Atos (ATO) is studying potential acquisitions to help make the French computer-services supplier’s Worldline unit Europe’s biggest payments company.
“We make a point of constantly looking at everything that comes on the market that could be a good fit for Worldline,” Gilles Grapinet, Atos senior executive vice president, said in an interview in Barcelona. “We don’t want to find ourselves in a situation where we missed a transaction. Bankers know they can come and knock on our door.”
Atos, whose competitors include France’s Cap Gemini SA (CAP) and International Business Machines Corp. (IBM) of the U.S., is looking at acquisition targets to help Worldline gain scale, Grapinet said. The Paris-based company is also weighing acquisitions to take the division into new countries, especially in central and Eastern Europe, or for market share in fast-growing markets such as online payments, he said.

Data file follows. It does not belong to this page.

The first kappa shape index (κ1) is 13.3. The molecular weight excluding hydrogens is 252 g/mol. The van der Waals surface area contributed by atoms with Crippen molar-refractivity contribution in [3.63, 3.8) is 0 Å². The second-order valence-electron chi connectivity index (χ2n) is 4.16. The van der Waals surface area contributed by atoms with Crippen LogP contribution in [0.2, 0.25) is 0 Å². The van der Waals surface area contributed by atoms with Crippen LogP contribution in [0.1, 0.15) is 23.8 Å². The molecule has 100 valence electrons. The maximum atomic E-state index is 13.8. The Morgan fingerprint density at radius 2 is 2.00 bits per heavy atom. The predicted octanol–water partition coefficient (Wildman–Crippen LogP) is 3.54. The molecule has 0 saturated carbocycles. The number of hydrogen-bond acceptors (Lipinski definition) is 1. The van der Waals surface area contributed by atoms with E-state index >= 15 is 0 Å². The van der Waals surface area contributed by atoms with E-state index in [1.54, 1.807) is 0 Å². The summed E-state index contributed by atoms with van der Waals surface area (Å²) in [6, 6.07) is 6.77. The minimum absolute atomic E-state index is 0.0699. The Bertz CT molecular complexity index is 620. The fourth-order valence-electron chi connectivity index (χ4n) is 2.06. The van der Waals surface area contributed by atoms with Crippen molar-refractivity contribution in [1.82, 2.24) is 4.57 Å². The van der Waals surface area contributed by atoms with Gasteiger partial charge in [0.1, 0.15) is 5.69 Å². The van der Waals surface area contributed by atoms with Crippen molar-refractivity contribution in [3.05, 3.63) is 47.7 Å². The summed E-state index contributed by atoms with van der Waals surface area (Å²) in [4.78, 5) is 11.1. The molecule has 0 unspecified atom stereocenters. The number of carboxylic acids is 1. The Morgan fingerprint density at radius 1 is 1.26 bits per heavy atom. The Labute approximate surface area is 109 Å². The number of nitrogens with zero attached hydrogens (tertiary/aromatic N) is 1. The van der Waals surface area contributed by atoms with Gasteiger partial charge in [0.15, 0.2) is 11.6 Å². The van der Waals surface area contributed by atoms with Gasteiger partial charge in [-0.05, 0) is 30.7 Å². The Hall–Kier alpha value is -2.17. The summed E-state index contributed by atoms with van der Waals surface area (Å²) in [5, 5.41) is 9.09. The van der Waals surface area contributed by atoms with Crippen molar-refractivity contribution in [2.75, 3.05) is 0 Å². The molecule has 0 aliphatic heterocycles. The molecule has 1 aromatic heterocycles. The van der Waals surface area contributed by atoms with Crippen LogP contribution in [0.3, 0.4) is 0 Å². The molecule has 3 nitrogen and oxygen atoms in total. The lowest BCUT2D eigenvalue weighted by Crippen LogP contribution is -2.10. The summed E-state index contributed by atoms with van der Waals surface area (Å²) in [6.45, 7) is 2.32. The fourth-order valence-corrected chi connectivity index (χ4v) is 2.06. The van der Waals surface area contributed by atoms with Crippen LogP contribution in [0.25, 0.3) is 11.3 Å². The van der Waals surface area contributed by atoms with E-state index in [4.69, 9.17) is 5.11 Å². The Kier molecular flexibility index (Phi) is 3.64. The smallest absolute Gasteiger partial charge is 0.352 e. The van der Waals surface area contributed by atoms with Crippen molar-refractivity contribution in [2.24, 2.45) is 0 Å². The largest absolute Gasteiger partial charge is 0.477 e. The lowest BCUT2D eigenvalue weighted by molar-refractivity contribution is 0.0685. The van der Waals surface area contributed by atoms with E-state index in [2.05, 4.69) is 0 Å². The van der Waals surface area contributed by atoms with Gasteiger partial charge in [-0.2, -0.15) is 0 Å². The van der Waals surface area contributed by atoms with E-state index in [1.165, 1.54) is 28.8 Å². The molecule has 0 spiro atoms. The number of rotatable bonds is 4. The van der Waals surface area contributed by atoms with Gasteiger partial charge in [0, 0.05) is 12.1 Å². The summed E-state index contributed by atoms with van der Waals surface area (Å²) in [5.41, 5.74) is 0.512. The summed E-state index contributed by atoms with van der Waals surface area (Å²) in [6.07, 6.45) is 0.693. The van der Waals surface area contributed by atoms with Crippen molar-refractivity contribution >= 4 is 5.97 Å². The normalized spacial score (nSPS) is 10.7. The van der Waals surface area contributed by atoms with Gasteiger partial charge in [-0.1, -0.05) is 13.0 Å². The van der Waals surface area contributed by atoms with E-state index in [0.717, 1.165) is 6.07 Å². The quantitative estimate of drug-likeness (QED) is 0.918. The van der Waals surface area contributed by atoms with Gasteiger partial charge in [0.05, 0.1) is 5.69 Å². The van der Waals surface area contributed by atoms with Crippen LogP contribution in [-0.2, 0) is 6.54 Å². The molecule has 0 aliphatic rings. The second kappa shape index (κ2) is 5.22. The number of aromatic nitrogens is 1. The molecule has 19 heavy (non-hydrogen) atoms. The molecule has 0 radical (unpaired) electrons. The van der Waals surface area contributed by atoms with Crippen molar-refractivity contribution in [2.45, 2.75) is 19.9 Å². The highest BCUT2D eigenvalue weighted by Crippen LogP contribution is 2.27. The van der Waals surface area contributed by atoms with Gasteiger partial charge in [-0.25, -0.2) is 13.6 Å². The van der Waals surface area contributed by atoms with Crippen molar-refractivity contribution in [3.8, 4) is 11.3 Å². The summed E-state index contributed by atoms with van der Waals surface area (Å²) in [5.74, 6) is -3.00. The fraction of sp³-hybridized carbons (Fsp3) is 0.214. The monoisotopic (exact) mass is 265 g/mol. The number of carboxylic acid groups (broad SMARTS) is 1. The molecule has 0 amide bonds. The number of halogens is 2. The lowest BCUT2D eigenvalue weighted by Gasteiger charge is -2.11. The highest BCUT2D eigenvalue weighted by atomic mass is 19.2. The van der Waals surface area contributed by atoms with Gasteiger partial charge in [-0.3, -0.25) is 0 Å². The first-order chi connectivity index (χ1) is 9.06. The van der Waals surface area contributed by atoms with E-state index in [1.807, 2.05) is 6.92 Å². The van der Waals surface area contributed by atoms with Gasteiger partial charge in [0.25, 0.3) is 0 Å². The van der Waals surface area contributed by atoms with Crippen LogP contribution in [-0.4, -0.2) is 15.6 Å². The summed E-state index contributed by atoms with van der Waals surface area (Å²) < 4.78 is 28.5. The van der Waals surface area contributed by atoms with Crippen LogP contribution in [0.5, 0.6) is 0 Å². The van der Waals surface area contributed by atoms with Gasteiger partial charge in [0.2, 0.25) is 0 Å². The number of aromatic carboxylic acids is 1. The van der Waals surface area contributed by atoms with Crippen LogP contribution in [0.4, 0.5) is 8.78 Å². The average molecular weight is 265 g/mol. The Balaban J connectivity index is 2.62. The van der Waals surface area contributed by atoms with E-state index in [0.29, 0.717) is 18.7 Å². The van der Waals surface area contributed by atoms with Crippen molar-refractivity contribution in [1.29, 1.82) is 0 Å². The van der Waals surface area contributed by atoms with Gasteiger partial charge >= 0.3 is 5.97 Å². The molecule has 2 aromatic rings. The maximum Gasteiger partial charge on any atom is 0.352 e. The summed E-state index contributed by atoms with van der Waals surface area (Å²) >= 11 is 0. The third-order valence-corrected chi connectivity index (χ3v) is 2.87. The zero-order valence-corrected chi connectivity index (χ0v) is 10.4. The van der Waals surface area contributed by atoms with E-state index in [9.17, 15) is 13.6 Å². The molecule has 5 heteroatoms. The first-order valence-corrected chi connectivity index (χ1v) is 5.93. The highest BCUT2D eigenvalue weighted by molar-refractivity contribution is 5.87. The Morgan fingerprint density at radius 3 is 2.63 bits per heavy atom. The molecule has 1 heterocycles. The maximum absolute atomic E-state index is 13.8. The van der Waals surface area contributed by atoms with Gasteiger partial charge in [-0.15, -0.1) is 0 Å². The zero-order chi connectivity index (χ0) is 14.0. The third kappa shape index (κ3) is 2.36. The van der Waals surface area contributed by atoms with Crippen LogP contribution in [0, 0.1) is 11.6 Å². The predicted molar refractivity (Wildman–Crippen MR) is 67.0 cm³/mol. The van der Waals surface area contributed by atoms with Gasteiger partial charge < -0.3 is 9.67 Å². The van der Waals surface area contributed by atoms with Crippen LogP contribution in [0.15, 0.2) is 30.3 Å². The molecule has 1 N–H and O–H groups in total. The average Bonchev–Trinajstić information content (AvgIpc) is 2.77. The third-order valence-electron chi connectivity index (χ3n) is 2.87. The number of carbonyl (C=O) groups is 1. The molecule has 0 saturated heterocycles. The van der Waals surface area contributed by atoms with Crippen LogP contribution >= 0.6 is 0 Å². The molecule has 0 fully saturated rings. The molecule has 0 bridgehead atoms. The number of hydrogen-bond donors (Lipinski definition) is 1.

“There is room in Europe to create a big leader in payments like in the U.S.,” Grapinet said yesterday in a presentation at a conference organized by Morgan Stanley. “Payment assets are generally trading at much higher ratios than Atos, so we carved out Worldline to give ourselves a currency.”
Atos fell 4.1 percent to 61.70 euros in Paris today. Shareholder PAI Partners SAS is selling as many as 8.9 million shares, according to a statement from Morgan Stanley, which is arranging the transaction. The stake has a market value of about 572 million euros ($768 million) based on yesterday’s close. The private-equity firm became Atos’s largest stakeholder in 2008.
Atos said in July it had finished separating its electronic-payment business into Worldline and would consider whether to make acquisitions, sell a share of the division to investors or seek a separate listing on the stock market.
Other operators in the fragmented market for electronic payments range from EBay Inc.’s online money-transfer and payments service PayPal to companies such as Gemalto NV, which sell software to make transactions more secure.
Atos is headed by Thierry Breton, a former finance minister who became chief executive officer in November 2008.
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